Victim's rights campaigner says Kriegel family's words were 'the most important' she's heard

Victim's rights campaigner says Kriegel family's words were 'the most important' she's heard
Patric and Geraldine Kriégel speaking to media outside court today. Pic: Collins

A rape victim who successfully campaigned for victim impact statements to be introduced in court said hearing the Kriegels' words after their daughter’s killers were convicted of murder and sexual assault were “the most important" she’s heard since she started campaigning.

Schoolgirl Ana Kriegel was murdered by two boys who were 13 at the time. One of boys also sexually assaulted her. The court heard he had viewed violent porn on his mobile phone before the killing.

The case has raised difficult questions about rape culture, the effects of pornography and consent, issues echoed at a conference which marked the 40th anniversary of the Dublin Rape Crisis Centre.

The conference opening speaker, rape victim and victim's rights campaigner Lavinia Kerwick, said: “I send huge sympathies to her [Ana's] parents. It was the most important, heartfelt victim impact statement I’ve heard since I started campaigning.

“Rape culture in this country is all about consent. People have an issue talking about consent but no one wants their son to go out and rape someone.

“Consent is a hugely important discussion to have but are we brave enough to have it? If we are it will be hugely beneficial to society."

Ms Kerwick was violently assaulted by her former boyfriend when she was 19. After he pleaded guilty but walked free from court with a suspended sentence, Ms Kerwick became the first person in Ireland to waive her right to anonymity when she spoke on radio to the late Gerry Ryan in 1993.

Since then, she has campaigned for victims’ rights and has seen slow but positive changes.

She said: “When I spoke out before about my own rape, there was an attitude of ‘let’s sweep it under the carpet’. But it’s not like that anymore.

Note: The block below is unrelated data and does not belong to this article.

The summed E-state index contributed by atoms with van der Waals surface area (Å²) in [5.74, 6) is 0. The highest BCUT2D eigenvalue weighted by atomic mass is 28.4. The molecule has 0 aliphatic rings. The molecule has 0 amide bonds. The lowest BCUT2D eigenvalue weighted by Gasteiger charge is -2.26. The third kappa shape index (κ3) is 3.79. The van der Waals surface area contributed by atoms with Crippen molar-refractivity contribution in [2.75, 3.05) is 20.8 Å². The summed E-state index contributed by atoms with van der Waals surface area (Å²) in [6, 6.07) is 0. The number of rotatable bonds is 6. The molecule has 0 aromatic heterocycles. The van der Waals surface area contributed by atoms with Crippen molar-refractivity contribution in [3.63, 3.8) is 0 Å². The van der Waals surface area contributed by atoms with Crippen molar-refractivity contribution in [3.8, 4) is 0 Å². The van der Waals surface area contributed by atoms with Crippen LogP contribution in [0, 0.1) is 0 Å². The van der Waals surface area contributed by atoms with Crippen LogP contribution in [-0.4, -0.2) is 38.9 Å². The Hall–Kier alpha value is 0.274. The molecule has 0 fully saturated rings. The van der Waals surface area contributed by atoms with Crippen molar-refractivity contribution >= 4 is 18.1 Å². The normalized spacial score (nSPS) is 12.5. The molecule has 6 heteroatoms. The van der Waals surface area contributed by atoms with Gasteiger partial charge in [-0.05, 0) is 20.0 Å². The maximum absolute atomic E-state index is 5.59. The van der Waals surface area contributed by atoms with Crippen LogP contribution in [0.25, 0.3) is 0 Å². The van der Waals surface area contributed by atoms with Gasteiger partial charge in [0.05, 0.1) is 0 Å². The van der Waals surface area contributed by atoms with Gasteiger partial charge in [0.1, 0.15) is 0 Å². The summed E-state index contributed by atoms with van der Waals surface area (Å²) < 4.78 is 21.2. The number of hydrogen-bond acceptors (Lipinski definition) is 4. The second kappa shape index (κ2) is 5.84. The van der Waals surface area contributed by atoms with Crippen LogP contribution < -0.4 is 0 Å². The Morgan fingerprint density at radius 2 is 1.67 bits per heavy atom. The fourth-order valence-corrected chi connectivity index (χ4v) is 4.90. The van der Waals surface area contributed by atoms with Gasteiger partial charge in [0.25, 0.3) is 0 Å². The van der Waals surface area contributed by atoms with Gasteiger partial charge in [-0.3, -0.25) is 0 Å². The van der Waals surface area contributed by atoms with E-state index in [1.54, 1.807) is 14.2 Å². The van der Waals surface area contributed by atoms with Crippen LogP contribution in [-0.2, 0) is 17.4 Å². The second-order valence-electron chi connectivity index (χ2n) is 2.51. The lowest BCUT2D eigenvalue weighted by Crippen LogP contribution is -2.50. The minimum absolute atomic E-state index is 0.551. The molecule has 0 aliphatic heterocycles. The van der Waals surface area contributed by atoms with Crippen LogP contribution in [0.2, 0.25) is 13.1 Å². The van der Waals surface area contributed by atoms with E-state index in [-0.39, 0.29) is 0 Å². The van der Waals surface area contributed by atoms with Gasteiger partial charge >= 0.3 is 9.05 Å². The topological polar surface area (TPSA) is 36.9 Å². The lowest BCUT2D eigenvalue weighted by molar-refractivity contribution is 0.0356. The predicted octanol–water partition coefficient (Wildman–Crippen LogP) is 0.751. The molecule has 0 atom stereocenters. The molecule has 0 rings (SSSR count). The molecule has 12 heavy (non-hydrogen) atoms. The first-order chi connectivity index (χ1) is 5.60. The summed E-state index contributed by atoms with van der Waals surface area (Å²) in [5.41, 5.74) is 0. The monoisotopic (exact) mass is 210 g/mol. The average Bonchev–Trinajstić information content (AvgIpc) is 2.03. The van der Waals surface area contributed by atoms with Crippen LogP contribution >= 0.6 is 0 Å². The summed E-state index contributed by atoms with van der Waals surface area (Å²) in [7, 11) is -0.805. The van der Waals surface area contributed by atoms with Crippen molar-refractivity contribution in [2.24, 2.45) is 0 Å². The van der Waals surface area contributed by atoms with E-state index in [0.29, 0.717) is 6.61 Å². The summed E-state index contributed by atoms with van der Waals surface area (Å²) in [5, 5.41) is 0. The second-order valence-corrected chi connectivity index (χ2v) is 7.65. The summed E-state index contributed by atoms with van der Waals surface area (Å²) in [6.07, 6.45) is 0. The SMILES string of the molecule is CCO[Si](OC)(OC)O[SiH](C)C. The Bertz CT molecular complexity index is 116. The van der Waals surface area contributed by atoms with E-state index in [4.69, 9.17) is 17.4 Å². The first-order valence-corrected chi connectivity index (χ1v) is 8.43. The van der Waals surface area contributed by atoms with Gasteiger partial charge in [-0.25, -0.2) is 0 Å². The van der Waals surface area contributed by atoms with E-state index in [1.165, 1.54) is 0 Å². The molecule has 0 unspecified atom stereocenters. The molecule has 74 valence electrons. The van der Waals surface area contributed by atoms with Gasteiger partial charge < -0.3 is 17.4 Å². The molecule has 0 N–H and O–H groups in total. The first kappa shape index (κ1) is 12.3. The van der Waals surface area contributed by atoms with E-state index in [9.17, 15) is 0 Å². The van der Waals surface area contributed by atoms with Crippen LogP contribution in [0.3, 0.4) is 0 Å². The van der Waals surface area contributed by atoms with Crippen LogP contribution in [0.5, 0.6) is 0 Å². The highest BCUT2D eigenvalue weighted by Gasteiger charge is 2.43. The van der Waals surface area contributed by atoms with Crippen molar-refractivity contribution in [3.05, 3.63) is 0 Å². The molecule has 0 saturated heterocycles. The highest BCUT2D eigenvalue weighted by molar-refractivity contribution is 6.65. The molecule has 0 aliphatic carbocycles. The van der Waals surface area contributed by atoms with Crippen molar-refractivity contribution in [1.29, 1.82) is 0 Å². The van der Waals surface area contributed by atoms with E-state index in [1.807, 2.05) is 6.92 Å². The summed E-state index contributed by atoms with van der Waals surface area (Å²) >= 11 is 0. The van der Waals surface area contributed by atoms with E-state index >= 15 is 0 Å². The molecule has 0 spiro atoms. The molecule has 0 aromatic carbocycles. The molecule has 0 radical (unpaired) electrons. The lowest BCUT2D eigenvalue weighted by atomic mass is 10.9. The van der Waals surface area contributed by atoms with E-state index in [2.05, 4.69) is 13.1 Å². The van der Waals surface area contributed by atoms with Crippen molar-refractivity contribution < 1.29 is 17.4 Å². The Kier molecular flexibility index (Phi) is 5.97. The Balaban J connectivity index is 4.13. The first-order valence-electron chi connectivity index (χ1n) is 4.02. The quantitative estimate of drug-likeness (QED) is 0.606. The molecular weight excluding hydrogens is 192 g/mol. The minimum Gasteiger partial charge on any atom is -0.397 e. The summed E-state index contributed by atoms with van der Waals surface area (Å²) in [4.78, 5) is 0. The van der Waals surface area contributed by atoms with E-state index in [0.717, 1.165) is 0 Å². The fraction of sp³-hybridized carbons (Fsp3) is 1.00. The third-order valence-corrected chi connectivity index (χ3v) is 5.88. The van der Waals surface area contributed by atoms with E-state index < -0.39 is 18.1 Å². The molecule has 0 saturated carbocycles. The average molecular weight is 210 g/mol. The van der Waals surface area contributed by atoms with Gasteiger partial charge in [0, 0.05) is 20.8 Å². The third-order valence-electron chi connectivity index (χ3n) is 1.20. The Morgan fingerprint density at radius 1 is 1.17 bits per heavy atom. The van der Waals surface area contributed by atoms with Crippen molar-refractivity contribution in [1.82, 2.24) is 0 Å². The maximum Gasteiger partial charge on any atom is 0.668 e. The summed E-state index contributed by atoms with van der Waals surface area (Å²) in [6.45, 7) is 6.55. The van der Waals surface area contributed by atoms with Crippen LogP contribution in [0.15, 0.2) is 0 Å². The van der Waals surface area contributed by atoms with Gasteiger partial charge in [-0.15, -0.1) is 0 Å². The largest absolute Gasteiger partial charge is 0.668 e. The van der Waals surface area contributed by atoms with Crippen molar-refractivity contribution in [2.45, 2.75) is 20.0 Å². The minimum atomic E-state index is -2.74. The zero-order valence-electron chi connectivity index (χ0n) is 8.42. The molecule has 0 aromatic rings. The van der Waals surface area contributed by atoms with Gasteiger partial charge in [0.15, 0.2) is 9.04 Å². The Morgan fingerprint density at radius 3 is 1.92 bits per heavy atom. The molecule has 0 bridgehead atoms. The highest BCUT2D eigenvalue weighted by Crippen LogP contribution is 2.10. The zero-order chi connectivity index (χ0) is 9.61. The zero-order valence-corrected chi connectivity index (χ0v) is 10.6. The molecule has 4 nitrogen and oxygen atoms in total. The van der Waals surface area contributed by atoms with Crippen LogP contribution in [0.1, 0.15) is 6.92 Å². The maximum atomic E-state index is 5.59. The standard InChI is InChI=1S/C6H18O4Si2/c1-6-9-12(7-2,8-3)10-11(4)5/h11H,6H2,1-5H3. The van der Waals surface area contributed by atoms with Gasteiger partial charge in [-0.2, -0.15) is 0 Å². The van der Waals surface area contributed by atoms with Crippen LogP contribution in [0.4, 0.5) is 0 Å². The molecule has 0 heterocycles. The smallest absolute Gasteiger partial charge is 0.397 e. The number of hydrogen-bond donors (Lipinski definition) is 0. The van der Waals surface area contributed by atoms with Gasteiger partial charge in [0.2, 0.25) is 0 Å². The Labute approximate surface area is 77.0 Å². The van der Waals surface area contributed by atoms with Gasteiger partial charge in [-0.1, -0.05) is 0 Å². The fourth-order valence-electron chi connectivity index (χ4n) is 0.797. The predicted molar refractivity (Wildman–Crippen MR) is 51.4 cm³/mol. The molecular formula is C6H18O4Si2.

“I think one thing that has changed is that people are talking about rape, they are now able to say the word ‘rape.’ People are disgusted by it, not like in old Ireland when people said ‘what’s she going on about? He only roughed her up a bit.’

“There’s more anger about sexual violence now, especially in the justice system.

“We all have to work together to end rape culture. I don’t want to see another girl who has been raped walk out of court and just be raped again by the system. Because that’s what a lot of victims feel - that they are raped all over again by the justice system."

Rape victim and victim's rights campaigner Lavinia Kerwick
Rape victim and victim's rights campaigner Lavinia Kerwick

She said that the Rape Crisis Centre is a lifeline for many people.

Noeline Blackwell, DRCC CEO said sexual violence amongst young people was a “longstanding concern.”

“A lot of clients and people who call the helpline are young," she said.

“Young people and their teachers are telling us that they’re ignorant about the realities of sex, of sex education and of healthy relationship education.

“Most children get information on sex firstly from their friends, and secondly from the internet. And most of their friends get their information from pornography. So, the information they’re getting is manifestly wrong, false and objectifies people."

Ms Blackwell welcomed a new recommendation, to be launched today , by the Law Reform Commission which would make it necessary for an accused rapist to prove that they believed sex was consensual.

“Currently in a case where a man charged with rape says, ‘I honestly believed it was consensual,’ the court must acquit him. But the new recommendation would create some burden of proof, so that the accused would have to show some level of reasonableness to have held that belief."

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